A GRAVE Situation

I got a phone call this week from my favorite mystery critic. That would be my Dad.
“You were right, it’s a great book!” There really were exclamation marks in his voice. More than one, but I’m showing a little restraint here. After all, I had to ask, “Which book?”
My Dad is a professor by day and he’d saved a particular favorite of mine for after the grade sheets were turned in and before Summer truly began. A summer kickoff if you will.
And then today I clicked on Salon, and there was my precious book, a summer pick.
gravetattooTHE GRAVE TATTOO by Val McDermid is an ambitious and brilliantly executed ‘mysteries’ book. I was not and am not alone in my assessment of this read. A year ago every mystery periodical in the States dropped an issue with McDermid either on the cover or featured within its pages. We’d heard the call of both the book itself and the energy with which it was received by her publishing house. I adore George Easter but for both Deadly Pleasures and Crimespree to feature cover interviews of the same writer proves conclusively that there’s something truly special in the work.
A curious thing happened between the writing,editing and printing of our various magazines and the initially scheduled drop date for the American edition of THE GRAVE TATTOO. St. Martin’s moved it back. Seven months back, From June of 2006 to February of 2007. You’ve got buzz, you have the most extensive genre coverage ever and you send out a giant raspberry to the mystery community.
All of which would have been fine with me,the McDermid Savant I am, if when the book dropped in the U.S. in February they’d have marketed TATTOO to the general fiction community. Tattoo is a book crafted by a genre master. The plot is executed to be ‘historical’, ‘cozy’, ‘thriller’, ‘urban crime’ and two traditional who-dunnits. McDermid, with THE GRAVE TATTOO, has written that rarest form of contemporary literature, the “airport book” that will not disappoint the person who normally picks up a biography for their long flight. A book guaranteed to be reminiscent of that one “genre” book they remember reading time and again before they became ‘effete’. BECAUSE, FOLKS, EVERYTHING IS IN THIS BOOK.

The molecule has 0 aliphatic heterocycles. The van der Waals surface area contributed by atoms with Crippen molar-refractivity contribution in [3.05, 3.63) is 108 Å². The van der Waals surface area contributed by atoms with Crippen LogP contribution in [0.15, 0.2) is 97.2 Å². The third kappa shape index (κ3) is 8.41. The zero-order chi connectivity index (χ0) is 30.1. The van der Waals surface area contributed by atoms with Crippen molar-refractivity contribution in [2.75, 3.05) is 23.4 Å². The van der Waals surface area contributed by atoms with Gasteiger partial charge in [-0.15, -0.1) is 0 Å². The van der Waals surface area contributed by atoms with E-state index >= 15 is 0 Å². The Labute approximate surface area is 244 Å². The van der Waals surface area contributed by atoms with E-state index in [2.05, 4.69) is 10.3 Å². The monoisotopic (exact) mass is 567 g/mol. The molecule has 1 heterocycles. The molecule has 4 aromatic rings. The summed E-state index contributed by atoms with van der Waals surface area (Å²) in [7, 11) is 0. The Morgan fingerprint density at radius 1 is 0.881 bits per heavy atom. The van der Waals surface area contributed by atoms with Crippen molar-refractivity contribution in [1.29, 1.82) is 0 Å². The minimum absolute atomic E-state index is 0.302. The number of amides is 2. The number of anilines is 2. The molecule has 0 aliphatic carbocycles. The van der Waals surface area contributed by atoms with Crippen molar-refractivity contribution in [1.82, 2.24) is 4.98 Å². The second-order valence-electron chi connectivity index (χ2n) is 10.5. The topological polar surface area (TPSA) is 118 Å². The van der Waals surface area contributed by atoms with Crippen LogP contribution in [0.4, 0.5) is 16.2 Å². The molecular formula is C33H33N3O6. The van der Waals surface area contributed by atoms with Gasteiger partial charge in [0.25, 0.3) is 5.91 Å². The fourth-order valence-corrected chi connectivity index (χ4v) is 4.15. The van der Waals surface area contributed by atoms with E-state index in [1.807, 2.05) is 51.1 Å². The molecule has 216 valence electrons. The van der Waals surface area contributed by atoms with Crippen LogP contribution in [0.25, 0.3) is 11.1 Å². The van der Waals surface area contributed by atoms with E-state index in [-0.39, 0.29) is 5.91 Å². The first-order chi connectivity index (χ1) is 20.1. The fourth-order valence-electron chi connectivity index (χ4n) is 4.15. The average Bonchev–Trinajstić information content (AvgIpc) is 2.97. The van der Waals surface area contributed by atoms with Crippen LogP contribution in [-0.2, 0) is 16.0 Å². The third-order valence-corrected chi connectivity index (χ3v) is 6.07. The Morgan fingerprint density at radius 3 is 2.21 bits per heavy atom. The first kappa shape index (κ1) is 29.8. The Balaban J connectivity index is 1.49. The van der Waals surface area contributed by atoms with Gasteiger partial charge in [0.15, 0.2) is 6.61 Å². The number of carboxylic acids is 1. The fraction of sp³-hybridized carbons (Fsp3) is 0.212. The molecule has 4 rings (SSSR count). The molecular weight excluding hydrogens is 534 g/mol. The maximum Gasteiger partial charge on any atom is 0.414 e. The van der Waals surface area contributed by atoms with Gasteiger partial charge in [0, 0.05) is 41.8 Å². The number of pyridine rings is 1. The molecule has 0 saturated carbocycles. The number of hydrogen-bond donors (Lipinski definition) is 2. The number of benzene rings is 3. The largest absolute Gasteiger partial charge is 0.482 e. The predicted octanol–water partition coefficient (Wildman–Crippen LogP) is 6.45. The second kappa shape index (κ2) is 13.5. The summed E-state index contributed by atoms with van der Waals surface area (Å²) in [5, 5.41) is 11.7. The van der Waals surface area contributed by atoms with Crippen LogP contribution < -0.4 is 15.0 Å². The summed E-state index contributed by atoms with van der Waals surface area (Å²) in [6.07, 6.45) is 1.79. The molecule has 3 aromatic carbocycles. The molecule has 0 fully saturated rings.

People have guaranteed me that Andy Martin understands what is wrong with St. Martin’s. That he intends to fix past transgressions and clean up this imprint. Crimespree relies on the good will of the mystery market and St. Martin’s is in many respects, “the mystery market, U.S.” They publish more of our favorite authors than anyone else. They believe in this genre. But from A to B they seem to get it wrong.
February came and went, THE GRAVE TATTOO hit American soil already having won “literary” awards. McDermid came to the states to promote and a funny thing happened. After long scheduled dates at mystery indies St. Martins changed up the tour, again with no warning. Long scheduled dates were canceled less than 2 months out. In one case a bookstore learned just 2 days before their publicized event that it was being shifted from a reading ‘meet and greet’ to a drive by. Bad form, St. M’s.
So what are the folk at St. Martin’s thinking? If THE GRAVE TATTOO is indeed Mcdermid’s ‘break-out’ American book (P.W.), why did the company that has lovingly published her for the past decade shoot itself in the foot not once but twice while at the same time giving TATTOO one of their largest initial print runs ever (100,000 is the Amazon count)?
I believe that St. Martins sees quality, but traveling on a wing and a prayer does not fly in today’s publicity blitz oriented world. I also know that for the maximum people who’d enjoy this book and recognize its brilliance to be exposed to the title, St. Martin’s must indeed move beyond the ‘usual genre outlets’. But with TATTOO they failed , cutting off the hand that feeds and failing to regenerate on a bigger scale. They have the technology. McDermid has the capability. Why then is the book still one of this years best kept secrets?

I am frustrated. I am chagrined. But it all comes back to the phone call.
“It’s a great book.”

And so it is. Do yourself a favor, put it on your Summer Reading list. The truest corse in published fiction is the individual interaction with a writer’s prose. THE GRAVE TATTOO is an adventure every reader can enjoy, written by someone who enjoys words and their craft as much as you do. Add Wordsworth, Fletcher Christen, an inner city youth and cut throat academia and you won’t go wrong despite the actions of the author’s publisher.